Get into his world, be OK with it getting messy and seek to respectfully know him and his experiences. Of course you risk him shutting the door in your face, either physically or metaphorically, but maybe that is OK. You will learn where his boundaries are and keep trying to connect. The E stands for empathy, which is so powerful because it opens the door to more understanding, compassion and connection.
So remember to pay attention to your P.A.C.E. as you communicate with your teenage son, bringing more playfulness, acceptance, curiosity and empathy into the mix.
Apologies & the art of repair
The next way to connect is to simply apologize. When you have had a difficult interaction, said or done something you regret, come back around and say, I’m sorry I was too nosy, pushy, demanding or whatever you need to own up to. You will gain a lot of trust and respect with your teenager if you are OK with acknowledging your mistakes and apologizing. It also makes it easier to allow him to take responsibility for his part in the situation. I always remember some of the early marriage advice of “always be the first to apologize” and it has served me well. I would say the same to you, no matter who is at fault always be the first to apologize.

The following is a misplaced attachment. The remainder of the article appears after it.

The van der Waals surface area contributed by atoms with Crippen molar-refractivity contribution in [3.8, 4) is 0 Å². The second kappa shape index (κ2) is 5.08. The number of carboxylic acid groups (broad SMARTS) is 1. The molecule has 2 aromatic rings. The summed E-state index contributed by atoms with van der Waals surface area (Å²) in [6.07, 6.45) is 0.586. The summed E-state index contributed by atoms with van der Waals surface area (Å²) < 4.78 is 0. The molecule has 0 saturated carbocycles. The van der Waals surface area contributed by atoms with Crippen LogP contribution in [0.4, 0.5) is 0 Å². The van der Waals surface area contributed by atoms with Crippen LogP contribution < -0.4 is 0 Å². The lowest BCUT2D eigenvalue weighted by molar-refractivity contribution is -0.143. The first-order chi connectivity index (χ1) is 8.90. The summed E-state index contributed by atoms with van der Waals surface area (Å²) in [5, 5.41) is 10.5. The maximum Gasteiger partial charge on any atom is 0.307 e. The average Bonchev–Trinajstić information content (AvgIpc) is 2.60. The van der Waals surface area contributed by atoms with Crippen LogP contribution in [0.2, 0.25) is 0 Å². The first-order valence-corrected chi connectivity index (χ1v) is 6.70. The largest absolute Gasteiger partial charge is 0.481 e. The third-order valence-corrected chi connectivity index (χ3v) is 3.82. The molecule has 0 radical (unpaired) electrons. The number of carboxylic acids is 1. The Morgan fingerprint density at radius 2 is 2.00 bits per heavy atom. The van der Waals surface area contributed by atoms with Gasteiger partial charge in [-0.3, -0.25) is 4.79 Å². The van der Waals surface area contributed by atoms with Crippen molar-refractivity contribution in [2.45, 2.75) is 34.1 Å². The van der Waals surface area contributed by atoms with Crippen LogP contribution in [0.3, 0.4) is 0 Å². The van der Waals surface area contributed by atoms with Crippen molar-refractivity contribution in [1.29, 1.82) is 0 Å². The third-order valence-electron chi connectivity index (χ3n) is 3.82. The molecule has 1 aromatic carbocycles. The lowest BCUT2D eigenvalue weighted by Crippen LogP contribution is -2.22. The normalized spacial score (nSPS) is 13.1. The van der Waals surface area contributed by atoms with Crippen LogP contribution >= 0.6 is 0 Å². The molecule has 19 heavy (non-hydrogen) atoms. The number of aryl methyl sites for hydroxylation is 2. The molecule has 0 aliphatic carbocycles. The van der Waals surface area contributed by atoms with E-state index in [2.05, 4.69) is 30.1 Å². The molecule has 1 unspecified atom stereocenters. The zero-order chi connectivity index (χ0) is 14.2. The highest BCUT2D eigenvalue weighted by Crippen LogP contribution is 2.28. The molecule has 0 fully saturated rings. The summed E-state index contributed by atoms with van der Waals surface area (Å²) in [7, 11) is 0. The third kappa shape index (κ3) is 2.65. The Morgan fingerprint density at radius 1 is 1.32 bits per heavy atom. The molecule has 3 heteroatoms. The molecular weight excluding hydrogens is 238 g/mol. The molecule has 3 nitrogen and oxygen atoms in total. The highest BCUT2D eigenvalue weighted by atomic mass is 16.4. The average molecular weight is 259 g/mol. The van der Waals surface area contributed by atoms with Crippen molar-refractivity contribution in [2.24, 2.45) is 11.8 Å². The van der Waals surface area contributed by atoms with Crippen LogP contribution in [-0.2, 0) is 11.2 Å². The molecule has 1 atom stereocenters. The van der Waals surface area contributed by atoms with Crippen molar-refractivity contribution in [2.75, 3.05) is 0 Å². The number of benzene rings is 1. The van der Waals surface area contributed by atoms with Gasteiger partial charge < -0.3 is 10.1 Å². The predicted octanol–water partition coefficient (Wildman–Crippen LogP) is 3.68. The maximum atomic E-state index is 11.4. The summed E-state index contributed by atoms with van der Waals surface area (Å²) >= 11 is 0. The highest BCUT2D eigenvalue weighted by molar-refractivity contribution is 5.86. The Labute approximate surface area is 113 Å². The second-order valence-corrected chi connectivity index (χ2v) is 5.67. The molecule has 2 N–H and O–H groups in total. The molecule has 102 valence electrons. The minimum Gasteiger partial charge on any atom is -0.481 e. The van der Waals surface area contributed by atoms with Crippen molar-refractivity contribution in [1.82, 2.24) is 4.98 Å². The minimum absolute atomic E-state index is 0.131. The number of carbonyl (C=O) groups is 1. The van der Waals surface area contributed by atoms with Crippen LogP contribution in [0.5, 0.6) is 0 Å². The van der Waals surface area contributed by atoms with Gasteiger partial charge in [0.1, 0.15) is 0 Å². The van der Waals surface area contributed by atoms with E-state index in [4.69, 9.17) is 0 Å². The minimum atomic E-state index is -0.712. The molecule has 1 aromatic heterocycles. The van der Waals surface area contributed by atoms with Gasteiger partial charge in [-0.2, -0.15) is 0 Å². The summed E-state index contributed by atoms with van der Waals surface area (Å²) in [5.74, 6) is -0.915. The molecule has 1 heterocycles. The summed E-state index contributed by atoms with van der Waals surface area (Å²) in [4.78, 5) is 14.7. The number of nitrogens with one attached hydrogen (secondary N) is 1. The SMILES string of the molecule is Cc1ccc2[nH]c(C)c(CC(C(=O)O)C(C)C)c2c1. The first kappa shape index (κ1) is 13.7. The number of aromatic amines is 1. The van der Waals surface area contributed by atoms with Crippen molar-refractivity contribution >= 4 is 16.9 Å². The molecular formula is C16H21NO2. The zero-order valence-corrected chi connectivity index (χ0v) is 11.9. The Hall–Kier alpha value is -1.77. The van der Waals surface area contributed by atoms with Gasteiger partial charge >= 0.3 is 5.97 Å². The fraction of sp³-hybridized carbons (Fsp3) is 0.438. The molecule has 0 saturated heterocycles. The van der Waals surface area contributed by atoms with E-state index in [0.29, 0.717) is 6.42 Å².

You can certainly use the elements of P.A.C.E. that we just talked about to work on what I call the art of repair. There are any number of things that cause a relationship break and they can happen often. Parents and teenagers usually make a lot of mistakes on both sides. You step on each other toes, say things you don’t mean and sometimes it even gets ugly. There are too many families that leave conflicts unresolved and it has an impact on the family. Some of the teens I have talked to over the years can point to a single event or incident where they decided they could no longer trust or rely on their parents. Some kids grow up wishing their parents would have just once said sorry. This doesn’t have to be you and your family.
Earn his respect and create connection by apologizing when you make mistakes.
Here is a quick recap of the ways to increase connected communication with your son.
Set your intention on connection versus correction
Show him respect and treat him like a young man
Use the power of love languages to let him know you care
Try adding playfulness and curiosity to your approach
Make sure to apologize & seek to repair relationship breaks
Here are some action points if you would like to apply these ideas.
For the rest of this week, count the number of times each day that you correct your teen and then count the number of times you seek to connect with him. Which number is greater? What might this information tell you?
Find one way each day to use playfulness and humor to connect with your son.
Reflect on the last argument or difficult interaction you had with your son. Bring it back up and apologize for your part. “You know, I was thinking about our disagreement last week and I just wanted to apologize.”
I hope you have a great rest of the week and thanks so much for reading and being a part of my community!